Normal shopping habits encouraged as Illinois grocers work to restock shelves

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By Greg Bishop

The Center Square

With Illinois restaurants closing dine-in service Monday night, more demand is expected at grocery stores.

Grocery stores in Illinois said Monday that they are ready to meet that demand, by encouraging consumers to take it easy.

President Donald Trump on Sunday said grocery stores were stocking shelves as fast as possible.

“They’re buying a lot of additional things to sell, but again, they actually have asked me to say ‘could you buy a little bit less, please,’ I thought I’d never hear that from a retailer,” Trump said.

Brian Jordan with the Illinois Food Retailers Association said the increased demand does strain the supply chain, but said shelves will be stocked.

“We just need to make sure that people respect one another and not hoard,” he said. “I do know some stores are now beginning to limit the number of items that can be purchased at one time.”

The state’s retail and manufacturing associations said consumers should maintain the regular shopping habits they had before the outbreak.

“It’s imperative for everyone to maintain their normal shopping routine to ensure the safety of our employees, fellow customers and your neighbors,” said Rob Karr, president and CEO of the Illinois Retail Merchants Association. “IRMA has worked closely with state officials to ensure regulatory obstacles to restocking shelves are removed so consumers can access items they may need during this public health crisis.”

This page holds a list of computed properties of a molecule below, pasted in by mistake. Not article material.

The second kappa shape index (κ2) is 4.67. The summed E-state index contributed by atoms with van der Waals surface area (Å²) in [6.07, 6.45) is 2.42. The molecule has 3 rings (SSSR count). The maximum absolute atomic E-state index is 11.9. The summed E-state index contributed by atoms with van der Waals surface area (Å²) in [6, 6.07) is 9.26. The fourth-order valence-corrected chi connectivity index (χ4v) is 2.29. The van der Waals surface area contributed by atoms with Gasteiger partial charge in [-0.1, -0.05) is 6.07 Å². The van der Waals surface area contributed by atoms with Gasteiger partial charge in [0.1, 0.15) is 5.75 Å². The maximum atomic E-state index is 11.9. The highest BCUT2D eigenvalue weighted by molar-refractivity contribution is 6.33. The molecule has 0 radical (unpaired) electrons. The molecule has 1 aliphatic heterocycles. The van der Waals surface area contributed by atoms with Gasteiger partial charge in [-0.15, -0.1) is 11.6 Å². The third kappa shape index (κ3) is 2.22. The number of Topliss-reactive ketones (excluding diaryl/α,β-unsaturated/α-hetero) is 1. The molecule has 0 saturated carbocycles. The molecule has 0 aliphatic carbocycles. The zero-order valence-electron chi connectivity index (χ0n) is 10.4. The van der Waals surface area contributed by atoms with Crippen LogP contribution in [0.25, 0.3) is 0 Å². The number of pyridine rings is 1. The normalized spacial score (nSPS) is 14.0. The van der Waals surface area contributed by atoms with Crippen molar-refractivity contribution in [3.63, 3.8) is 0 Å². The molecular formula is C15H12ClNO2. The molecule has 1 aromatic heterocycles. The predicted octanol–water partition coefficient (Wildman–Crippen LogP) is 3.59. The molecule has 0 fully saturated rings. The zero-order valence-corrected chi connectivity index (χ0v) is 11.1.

Karr said while restaurants were closed – only to allow window, curbside pickup and delivery – it was essential grocery stores, pharmacies, gas stations, pet supply and electronic shops remain open to the public.

“It’s important for Illinoisans to remain calm and understand that the food supply chain remains strong and robust,” said Mark Denzler, president and CEO of the Illinois Manufacturers’ Association.

“Manufacturers are taking the appropriate safety steps to continue feeding Americans and populations across the world.”

Gov. J.B. Pritzker said he had reached out to local governments “asking that they end their prohibitions on overnight grocery deliveries.”

“We’ve also reached out to the federal level asking them to change regulations to free up the flow of merchandise to warehouses and stores,” Pritzker said.

Jordan said one thing that would help grocery stores stock shelves faster was a waiver to increase weight limits on freight from 80,000 pounds to 88,000 pounds.

“Loads containing water and liquid-type items that really limit the number of cases that can go on the trucks,” he said.

Social media posts from throughout the state show empty shelves for a variety of staples, including toilet paper, cereal, canned goods and meats.

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